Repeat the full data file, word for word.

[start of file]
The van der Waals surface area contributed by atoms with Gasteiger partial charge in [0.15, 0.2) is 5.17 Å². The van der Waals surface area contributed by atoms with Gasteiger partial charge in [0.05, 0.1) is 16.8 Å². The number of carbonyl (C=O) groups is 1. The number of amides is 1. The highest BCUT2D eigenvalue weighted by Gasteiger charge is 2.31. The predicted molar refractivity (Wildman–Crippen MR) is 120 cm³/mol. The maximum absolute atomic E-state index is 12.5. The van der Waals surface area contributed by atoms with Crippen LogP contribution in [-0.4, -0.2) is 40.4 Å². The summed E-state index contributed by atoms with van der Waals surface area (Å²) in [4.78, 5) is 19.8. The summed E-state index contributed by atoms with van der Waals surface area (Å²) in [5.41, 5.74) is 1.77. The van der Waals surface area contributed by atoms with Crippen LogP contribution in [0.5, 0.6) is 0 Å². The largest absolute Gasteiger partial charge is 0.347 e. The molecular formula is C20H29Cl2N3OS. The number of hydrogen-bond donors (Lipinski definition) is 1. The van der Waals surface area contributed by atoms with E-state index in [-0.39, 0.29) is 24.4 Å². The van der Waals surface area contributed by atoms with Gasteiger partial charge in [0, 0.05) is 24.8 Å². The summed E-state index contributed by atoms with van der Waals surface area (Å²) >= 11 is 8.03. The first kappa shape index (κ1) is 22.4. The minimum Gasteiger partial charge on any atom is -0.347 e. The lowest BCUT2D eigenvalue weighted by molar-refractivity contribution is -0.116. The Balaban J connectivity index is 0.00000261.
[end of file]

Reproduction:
The van der Waals surface area contributed by atoms with Gasteiger partial charge in [0.15, 0.2) is 5.17 Å². The van der Waals surface area contributed by atoms with Gasteiger partial charge in [0.05, 0.1) is 16.8 Å². The number of carbonyl (C=O) groups is 1. The number of amides is 1. The highest BCUT2D eigenvalue weighted by Gasteiger charge is 2.31. The predicted molar refractivity (Wildman–Crippen MR) is 120 cm³/mol. The maximum absolute atomic E-state index is 12.5. The van der Waals surface area contributed by atoms with Crippen LogP contribution in [-0.4, -0.2) is 40.4 Å². The summed E-state index contributed by atoms with van der Waals surface area (Å²) in [4.78, 5) is 19.8. The summed E-state index contributed by atoms with van der Waals surface area (Å²) in [5.41, 5.74) is 1.77. The van der Waals surface area contributed by atoms with Crippen LogP contribution in [0.5, 0.6) is 0 Å². The largest absolute Gasteiger partial charge is 0.347 e. The molecular formula is C20H29Cl2N3OS. The number of hydrogen-bond donors (Lipinski definition) is 1. The van der Waals surface area contributed by atoms with E-state index in [-0.39, 0.29) is 24.4 Å². The van der Waals surface area contributed by atoms with Gasteiger partial charge in [0, 0.05) is 24.8 Å². The summed E-state index contributed by atoms with van der Waals surface area (Å²) >= 11 is 8.03. The first kappa shape index (κ1) is 22.4. The minimum Gasteiger partial charge on any atom is -0.347 e. The lowest BCUT2D eigenvalue weighted by molar-refractivity contribution is -0.116. The Balaban J connectivity index is 0.00000261.